Is the gym ripping me off: An Economic perspective

Last week I re-joined gym with Les Mills, as my previous fitness club (Revive) got shut down. The amenities provided and the corresponding higher price charged by Les Mills made two things come to mind:

  • Why are the prices different between these gyms?
  • Are they “extracting surplus” from me – in other words overcharging me?

To think about this, I want to talk about competition – specifically an idea called monopolistic competition.

Read more

2019 NZIER Economics Award

NZIER had their annual NZIER Economics Award earlier in the week – or as we often call it NZ Economist of the Year.  The winner for 2019 was John McDermott, current Executive Director and Motu and former Chief Economist of the RBNZ.

John was an excellent choice for this award. He has contributed significantly to NZ and international literature, while influencing policy making in NZ – especially through the high pressure times of the Global Financial Crisis. Furthermore, while doing all this he has taken time to do some economics teaching in Wellington, helping to inspire future generations of students.

Read more

Monopsony employers paying higher wages?!

As part of my job as a researcher I like to read about different topics – I have done work on health economics, labour economics, and more recently firm level economics.  One topic that comes up across all these fields is the idea of a monopsony buyer for different things.

Looking across this blog I’ve seen monopsony discussed in terms of the labour market and in terms of migration and monetary policy.  However, I want to focus on concentration indices (as a proxy for monopsony) and wages.

Read more

What is secular stagnation and why do we care?

I’ve heard the arguments that secular stagnation refers to a situation with low long-term interest rates – reaching the zero lower bound on nominal rate often – low inflation and low output growth.  But what does this really mean?

Read more

Neo-fisherism and unconventional monetary policy- is it a solution to low inflation?

It took me a while to convince myself to write about “neo-fisherism” as a solution to low trend inflation.

The motivation behind neo-fisherism is relatively intuitive – we have observed nominal interest rates and inflation move together, and require an explanation that supports that stylised fact.  Furthermore, the idea behind neo-fisherism is that there is the Fisher effect describes how inflation expectations must move when nominal interest rate goes changes – allowing us to keep our assumption of “neutrality” in the long run with a fixed real interest rate, rather than relying on changes in the neutral real rate of interest.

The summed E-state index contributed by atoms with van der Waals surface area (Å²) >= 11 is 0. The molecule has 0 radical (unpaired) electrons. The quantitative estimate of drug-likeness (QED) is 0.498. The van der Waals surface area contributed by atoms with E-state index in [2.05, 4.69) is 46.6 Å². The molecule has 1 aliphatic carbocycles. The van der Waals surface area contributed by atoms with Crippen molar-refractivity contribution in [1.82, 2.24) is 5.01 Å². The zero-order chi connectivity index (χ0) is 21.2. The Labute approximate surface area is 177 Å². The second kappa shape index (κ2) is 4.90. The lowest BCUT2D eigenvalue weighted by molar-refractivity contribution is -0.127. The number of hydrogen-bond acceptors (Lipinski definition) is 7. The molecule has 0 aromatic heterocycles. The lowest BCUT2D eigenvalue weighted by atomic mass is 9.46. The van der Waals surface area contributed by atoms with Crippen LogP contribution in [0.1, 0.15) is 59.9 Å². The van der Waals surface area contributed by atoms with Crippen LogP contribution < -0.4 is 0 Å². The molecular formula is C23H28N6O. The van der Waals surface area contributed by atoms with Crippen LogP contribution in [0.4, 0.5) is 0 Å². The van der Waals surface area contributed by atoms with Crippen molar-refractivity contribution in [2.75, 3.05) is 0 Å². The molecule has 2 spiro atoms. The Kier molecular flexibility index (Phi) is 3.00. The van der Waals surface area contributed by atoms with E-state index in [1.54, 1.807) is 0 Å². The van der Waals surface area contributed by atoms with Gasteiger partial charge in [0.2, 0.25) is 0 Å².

However, at face value this completely contradicts the conventional monetary policy set up, where we were taught that inflation rate and nominal interest rate follow the Taylor principle, so that when you cut the nominal interest rate, then inflation (and inflation expectations) goes up.  Given this way of thinking, and the empirical regularity that inflation and nominal interest rates DO move together, does this overturn conventional monetary economics?

Read more

Government and central bank coordination in a low inflation world

In my previous posts on the liquidity trap and about US Treasury bond purchases I have mentioned that central banks and governments should coordinate their policies as a part of unconventional monetary policy when the interest rates are near the zero lower bound and inflation is persistently low.

However, there are costs and benefits associated with any coordination game. The benchmark coordination model and the restricted version of it are well described in English, Erceg, Lopez-Salido 2017 Read more